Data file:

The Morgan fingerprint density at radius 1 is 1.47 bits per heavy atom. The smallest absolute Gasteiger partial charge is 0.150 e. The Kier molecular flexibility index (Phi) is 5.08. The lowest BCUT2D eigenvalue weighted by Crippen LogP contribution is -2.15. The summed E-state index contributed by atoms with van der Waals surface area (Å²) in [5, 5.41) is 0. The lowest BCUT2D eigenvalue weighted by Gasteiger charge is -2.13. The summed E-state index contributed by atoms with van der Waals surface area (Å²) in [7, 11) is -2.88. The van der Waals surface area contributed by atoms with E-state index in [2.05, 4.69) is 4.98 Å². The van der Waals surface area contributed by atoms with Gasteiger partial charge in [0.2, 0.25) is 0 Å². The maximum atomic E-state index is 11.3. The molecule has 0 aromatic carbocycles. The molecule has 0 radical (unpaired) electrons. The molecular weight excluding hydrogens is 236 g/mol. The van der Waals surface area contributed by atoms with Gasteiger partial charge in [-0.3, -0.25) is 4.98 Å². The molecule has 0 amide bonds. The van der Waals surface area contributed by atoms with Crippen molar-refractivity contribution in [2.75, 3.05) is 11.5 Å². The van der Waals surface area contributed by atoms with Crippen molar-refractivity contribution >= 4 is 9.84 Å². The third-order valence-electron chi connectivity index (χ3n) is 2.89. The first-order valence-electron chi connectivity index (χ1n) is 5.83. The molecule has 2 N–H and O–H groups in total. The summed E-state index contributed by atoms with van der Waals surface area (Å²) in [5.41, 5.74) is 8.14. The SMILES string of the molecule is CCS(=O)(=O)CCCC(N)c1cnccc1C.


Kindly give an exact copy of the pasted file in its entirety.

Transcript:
The Morgan fingerprint density at radius 1 is 1.47 bits per heavy atom. The smallest absolute Gasteiger partial charge is 0.150 e. The Kier molecular flexibility index (Phi) is 5.08. The lowest BCUT2D eigenvalue weighted by Crippen LogP contribution is -2.15. The summed E-state index contributed by atoms with van der Waals surface area (Å²) in [5, 5.41) is 0. The lowest BCUT2D eigenvalue weighted by Gasteiger charge is -2.13. The summed E-state index contributed by atoms with van der Waals surface area (Å²) in [7, 11) is -2.88. The van der Waals surface area contributed by atoms with E-state index in [2.05, 4.69) is 4.98 Å². The van der Waals surface area contributed by atoms with Gasteiger partial charge in [0.2, 0.25) is 0 Å². The maximum atomic E-state index is 11.3. The molecule has 0 aromatic carbocycles. The molecule has 0 radical (unpaired) electrons. The molecular weight excluding hydrogens is 236 g/mol. The van der Waals surface area contributed by atoms with Gasteiger partial charge in [-0.3, -0.25) is 4.98 Å². The molecule has 0 amide bonds. The van der Waals surface area contributed by atoms with Crippen molar-refractivity contribution in [2.75, 3.05) is 11.5 Å². The van der Waals surface area contributed by atoms with Crippen molar-refractivity contribution >= 4 is 9.84 Å². The third-order valence-electron chi connectivity index (χ3n) is 2.89. The first-order valence-electron chi connectivity index (χ1n) is 5.83. The molecule has 2 N–H and O–H groups in total. The summed E-state index contributed by atoms with van der Waals surface area (Å²) in [5.41, 5.74) is 8.14. The SMILES string of the molecule is CCS(=O)(=O)CCCC(N)c1cnccc1C.